Dustin Erickson works 80 hours a week and attends university full-time.
Yet, the 24-year-old isn't stressed.
"In fact, I love it," said the owner of Float Space, the business with saltwater isolation tanks used for relaxation and well-being.
"By floating everyday I find I get through everyday with ease and productivity and no stress. It's the most beautiful thing."
Of course, Erickson owns Float Space, so daily soaks in one of the sensory depravation tanks is convenient and cheap for him.
Otherwise, a one-and-a-half-hour session costs $59, or three for $90.
Erickson recommends people float at least once a month to reap the benefits.
And those benefits are wide-spread and profound.
"Floating in the weightless, sound-proof, completely dark (if you want), skin-temperature saltwater chamber brings about a physiological relaxation response you can't even get with sleep," explained Erickson.
"It's almost like meditation where you reach a level of relaxation and healing you otherwise couldn't achieve."
Don't worry, the saltwater is shallow and super-buoyant, so even if you fall asleep while floating you remain on your back, breathing safely.
In fact, Erickson sometimes gets his entire night's sleep in one of the isolation chambers.
The perks of floating linger after exiting the depravation tank with better night's sleeps, improved circulation, reduced stress, increased flexibility, speeded healing and an elated feeling on emotional, physical and mental levels.
Before you think this is too new agey and out there for you, floating is backed by science.
Erickson is a fourth-year biology student at UBC Okanagan and part of the reason he started Float Space was to do research on the benefits of floating.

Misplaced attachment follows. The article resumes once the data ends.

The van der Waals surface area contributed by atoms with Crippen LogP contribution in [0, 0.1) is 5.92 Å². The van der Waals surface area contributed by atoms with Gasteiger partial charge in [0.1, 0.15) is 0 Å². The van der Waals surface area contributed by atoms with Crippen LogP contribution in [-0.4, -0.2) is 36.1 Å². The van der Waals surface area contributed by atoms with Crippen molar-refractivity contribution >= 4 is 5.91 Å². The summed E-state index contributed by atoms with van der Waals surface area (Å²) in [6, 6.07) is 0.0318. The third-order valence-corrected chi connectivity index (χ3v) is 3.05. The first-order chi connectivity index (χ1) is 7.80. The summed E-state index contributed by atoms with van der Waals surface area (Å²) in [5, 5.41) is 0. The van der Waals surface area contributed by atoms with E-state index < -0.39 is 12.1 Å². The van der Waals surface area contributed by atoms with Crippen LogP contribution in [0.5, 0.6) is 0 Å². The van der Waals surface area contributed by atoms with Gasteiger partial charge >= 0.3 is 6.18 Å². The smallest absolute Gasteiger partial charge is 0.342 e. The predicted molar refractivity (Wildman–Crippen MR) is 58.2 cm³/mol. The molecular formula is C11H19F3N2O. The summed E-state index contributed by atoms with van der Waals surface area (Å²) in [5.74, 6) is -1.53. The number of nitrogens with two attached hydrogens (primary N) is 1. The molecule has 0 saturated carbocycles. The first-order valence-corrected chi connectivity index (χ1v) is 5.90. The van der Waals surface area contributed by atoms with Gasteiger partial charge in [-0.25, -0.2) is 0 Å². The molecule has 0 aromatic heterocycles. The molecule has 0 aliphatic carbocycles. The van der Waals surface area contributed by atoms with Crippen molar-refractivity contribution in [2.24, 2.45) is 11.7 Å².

The first study, with 129 volunteer floaters, has been completed and shows that even a single 90-minute float significantly improves well-being and decreases ill-being.
During his second year of university, Erickson like half of all undergraduates was stressed.
While finding some relief meditating and doing hot yoga, he heard of floating and first tried it at some guy's garden shed in Surrey.
It literally and figuratively changed his life.
Erickson quickly got to work on a business plan to open Float Space in Kelowna with help from a float centre in Portland, Community Futures and loans from the Futurepreneur program aimed at youth and Royal Bank.
Opening two years ago in the Stewart Centre off Kirschner Road, Float Space is now a going concern.
Erickson still enjoys hot yoga, meditation and some skiing and snowboarding, but floating is central to his life.
"I'd like to do more research, see floating for medical reasons covered by insurance companies and franchise Float Space across Canada," said Erickson.
Erickson likes to tell the success story of a floater who first arrived after three hip replacements, one which had gone horribly by dislocating her spine from her pelvis.
She was miserable, in pain taking morphine and steroids and could hardly move.
"Through some regular floating her mobility returned, she has come off most of the drugs and is happy again," said Erickson.
"The body is so impressive in how it can heal itself, given the right conditions."